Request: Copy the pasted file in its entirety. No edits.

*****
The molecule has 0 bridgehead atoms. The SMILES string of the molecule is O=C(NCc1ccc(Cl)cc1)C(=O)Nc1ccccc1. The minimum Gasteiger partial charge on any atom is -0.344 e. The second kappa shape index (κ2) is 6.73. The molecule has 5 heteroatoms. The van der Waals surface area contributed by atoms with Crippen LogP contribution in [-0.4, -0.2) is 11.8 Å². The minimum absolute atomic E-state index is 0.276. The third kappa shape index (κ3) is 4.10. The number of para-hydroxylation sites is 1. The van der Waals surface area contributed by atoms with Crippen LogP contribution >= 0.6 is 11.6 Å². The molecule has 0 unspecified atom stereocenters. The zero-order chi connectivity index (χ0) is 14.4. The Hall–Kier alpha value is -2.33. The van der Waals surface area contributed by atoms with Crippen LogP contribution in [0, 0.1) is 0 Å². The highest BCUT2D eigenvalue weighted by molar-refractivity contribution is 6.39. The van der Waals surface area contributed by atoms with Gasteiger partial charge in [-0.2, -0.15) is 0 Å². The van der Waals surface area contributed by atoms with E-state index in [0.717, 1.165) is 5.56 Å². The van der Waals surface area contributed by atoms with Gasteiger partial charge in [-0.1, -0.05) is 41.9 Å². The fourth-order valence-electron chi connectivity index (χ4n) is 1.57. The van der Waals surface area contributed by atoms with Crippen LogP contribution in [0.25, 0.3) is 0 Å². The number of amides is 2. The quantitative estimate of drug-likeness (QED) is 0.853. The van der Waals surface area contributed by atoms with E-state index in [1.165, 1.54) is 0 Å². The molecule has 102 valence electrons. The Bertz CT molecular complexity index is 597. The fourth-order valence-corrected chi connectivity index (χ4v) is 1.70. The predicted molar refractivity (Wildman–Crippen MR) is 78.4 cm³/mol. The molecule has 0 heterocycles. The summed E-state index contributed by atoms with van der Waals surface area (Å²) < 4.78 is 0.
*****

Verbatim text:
The molecule has 0 bridgehead atoms. The SMILES string of the molecule is O=C(NCc1ccc(Cl)cc1)C(=O)Nc1ccccc1. The minimum Gasteiger partial charge on any atom is -0.344 e. The second kappa shape index (κ2) is 6.73. The molecule has 5 heteroatoms. The van der Waals surface area contributed by atoms with Crippen LogP contribution in [-0.4, -0.2) is 11.8 Å². The minimum absolute atomic E-state index is 0.276. The third kappa shape index (κ3) is 4.10. The number of para-hydroxylation sites is 1. The van der Waals surface area contributed by atoms with Crippen LogP contribution >= 0.6 is 11.6 Å². The molecule has 0 unspecified atom stereocenters. The zero-order chi connectivity index (χ0) is 14.4. The Hall–Kier alpha value is -2.33. The van der Waals surface area contributed by atoms with Crippen LogP contribution in [0, 0.1) is 0 Å². The highest BCUT2D eigenvalue weighted by molar-refractivity contribution is 6.39. The van der Waals surface area contributed by atoms with Gasteiger partial charge in [-0.2, -0.15) is 0 Å². The van der Waals surface area contributed by atoms with E-state index in [0.717, 1.165) is 5.56 Å². The van der Waals surface area contributed by atoms with Gasteiger partial charge in [-0.1, -0.05) is 41.9 Å². The fourth-order valence-electron chi connectivity index (χ4n) is 1.57. The van der Waals surface area contributed by atoms with Crippen LogP contribution in [0.25, 0.3) is 0 Å². The number of amides is 2. The quantitative estimate of drug-likeness (QED) is 0.853. The van der Waals surface area contributed by atoms with E-state index in [1.165, 1.54) is 0 Å². The molecule has 102 valence electrons. The Bertz CT molecular complexity index is 597. The fourth-order valence-corrected chi connectivity index (χ4v) is 1.70. The predicted molar refractivity (Wildman–Crippen MR) is 78.4 cm³/mol. The molecule has 0 heterocycles. The summed E-state index contributed by atoms with van der Waals surface area (Å²) < 4.78 is 0.